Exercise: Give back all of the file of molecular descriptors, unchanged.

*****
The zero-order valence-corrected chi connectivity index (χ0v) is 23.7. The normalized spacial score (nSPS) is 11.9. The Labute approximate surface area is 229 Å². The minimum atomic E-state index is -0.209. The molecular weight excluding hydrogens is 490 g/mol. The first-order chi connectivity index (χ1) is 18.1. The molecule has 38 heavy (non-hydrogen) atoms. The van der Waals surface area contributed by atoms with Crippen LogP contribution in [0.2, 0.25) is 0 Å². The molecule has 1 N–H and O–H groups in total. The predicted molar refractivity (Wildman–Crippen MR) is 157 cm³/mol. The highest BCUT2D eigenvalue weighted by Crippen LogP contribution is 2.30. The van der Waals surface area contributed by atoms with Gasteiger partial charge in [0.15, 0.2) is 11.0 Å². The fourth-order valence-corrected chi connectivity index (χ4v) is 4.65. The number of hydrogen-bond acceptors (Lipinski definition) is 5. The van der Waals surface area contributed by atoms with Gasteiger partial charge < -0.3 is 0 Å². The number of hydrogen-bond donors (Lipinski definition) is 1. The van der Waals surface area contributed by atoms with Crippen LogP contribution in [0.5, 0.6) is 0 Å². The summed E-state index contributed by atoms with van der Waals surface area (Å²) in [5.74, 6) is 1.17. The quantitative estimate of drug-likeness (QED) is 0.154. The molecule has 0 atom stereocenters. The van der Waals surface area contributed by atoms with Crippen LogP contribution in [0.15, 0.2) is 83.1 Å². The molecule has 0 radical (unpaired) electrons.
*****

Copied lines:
The zero-order valence-corrected chi connectivity index (χ0v) is 23.7. The normalized spacial score (nSPS) is 11.9. The Labute approximate surface area is 229 Å². The minimum atomic E-state index is -0.209. The molecular weight excluding hydrogens is 490 g/mol. The first-order chi connectivity index (χ1) is 18.1. The molecule has 38 heavy (non-hydrogen) atoms. The van der Waals surface area contributed by atoms with Crippen LogP contribution in [0.2, 0.25) is 0 Å². The molecule has 1 N–H and O–H groups in total. The predicted molar refractivity (Wildman–Crippen MR) is 157 cm³/mol. The highest BCUT2D eigenvalue weighted by Crippen LogP contribution is 2.30. The van der Waals surface area contributed by atoms with Gasteiger partial charge in [0.15, 0.2) is 11.0 Å². The fourth-order valence-corrected chi connectivity index (χ4v) is 4.65. The number of hydrogen-bond acceptors (Lipinski definition) is 5. The van der Waals surface area contributed by atoms with Gasteiger partial charge < -0.3 is 0 Å². The number of hydrogen-bond donors (Lipinski definition) is 1. The van der Waals surface area contributed by atoms with Crippen LogP contribution in [0.5, 0.6) is 0 Å². The summed E-state index contributed by atoms with van der Waals surface area (Å²) in [5.74, 6) is 1.17. The quantitative estimate of drug-likeness (QED) is 0.154. The molecule has 0 atom stereocenters. The van der Waals surface area contributed by atoms with Crippen LogP contribution in [0.15, 0.2) is 83.1 Å². The molecule has 0 radical (unpaired) electrons.